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The internet is made up of millions of computers around the world connected together by telephone lines, cables or satellites. It is a fantastic tool for learning, communication, shopping, reference and downloading music, pictures and games. However, in common with many other activities, the internet can also pose significant risks.

What Can You Do To Minimise The Risks?

Dudley MBC has developed an Internet Safety Policy for Looked After Children which aims to provide guidance to looked after children, carers and social workers on internet safety issues. All carers are required to attend internet safety training and must be aware of the risks that children face online and how to manage them.

Safety Tips for Carers and Young People:

The key to ensuring safe and responsible use of the internet is knowledge and communication. Make yourself aware of what your children are doing on the internet and establish an agreement about using it responsibly:

  • Attend Internet Safety Training. It is recommended that Dudley Carers attend both the E-Safety course provided by the Virtual School and the New Technology and Sexual Exploitation training facilitated by the Safeguarding Children Board . Ask your supervising social worker to arrange it for you.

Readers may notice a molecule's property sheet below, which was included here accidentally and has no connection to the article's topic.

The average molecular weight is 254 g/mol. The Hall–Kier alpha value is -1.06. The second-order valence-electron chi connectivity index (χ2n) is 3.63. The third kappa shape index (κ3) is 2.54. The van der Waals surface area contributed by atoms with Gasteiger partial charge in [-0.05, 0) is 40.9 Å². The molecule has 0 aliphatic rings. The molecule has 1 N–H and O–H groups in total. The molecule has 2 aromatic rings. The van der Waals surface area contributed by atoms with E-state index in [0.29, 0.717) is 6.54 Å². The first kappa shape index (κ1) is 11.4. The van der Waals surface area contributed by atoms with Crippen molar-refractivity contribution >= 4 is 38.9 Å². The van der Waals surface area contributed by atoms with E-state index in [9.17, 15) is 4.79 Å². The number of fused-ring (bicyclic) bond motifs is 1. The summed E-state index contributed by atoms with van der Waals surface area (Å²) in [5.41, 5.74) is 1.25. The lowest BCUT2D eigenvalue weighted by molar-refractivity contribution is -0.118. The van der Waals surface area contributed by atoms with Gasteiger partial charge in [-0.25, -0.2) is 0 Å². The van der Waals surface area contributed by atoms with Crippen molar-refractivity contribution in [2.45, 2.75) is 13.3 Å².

• Keep personal information confidential. For example don't make your name, age, address, phone number or photograph publicly accessible. Remember anything posted on the internet stays there forever!

  • Get to know the services and websites that everyone in your home is using.

  • Make yourself aware of the risks involved in using the internet and keep up to date on reporting procedures and internet safety resources.

  • Help young people to understand that some people lie online and that it's better to keep online mates online. They should never meet up with strangers without an adult they trust.

  • Always keep communication open for a child to know that it's never too late to tell someone if anything they access or receive on the internet makes them feel uncomfortable.

  • Don't immediately blame the young person if they receive or access inappropriate materials - this may have been done accidentally or there may be additional issues that need to be addressed.

  • Make internet safety a topic for regular discussion - it takes time for children and young people to build up resilience and learn how to use the internet safely.

  • Agree on a set of household internet rules and revise them at regular intervals.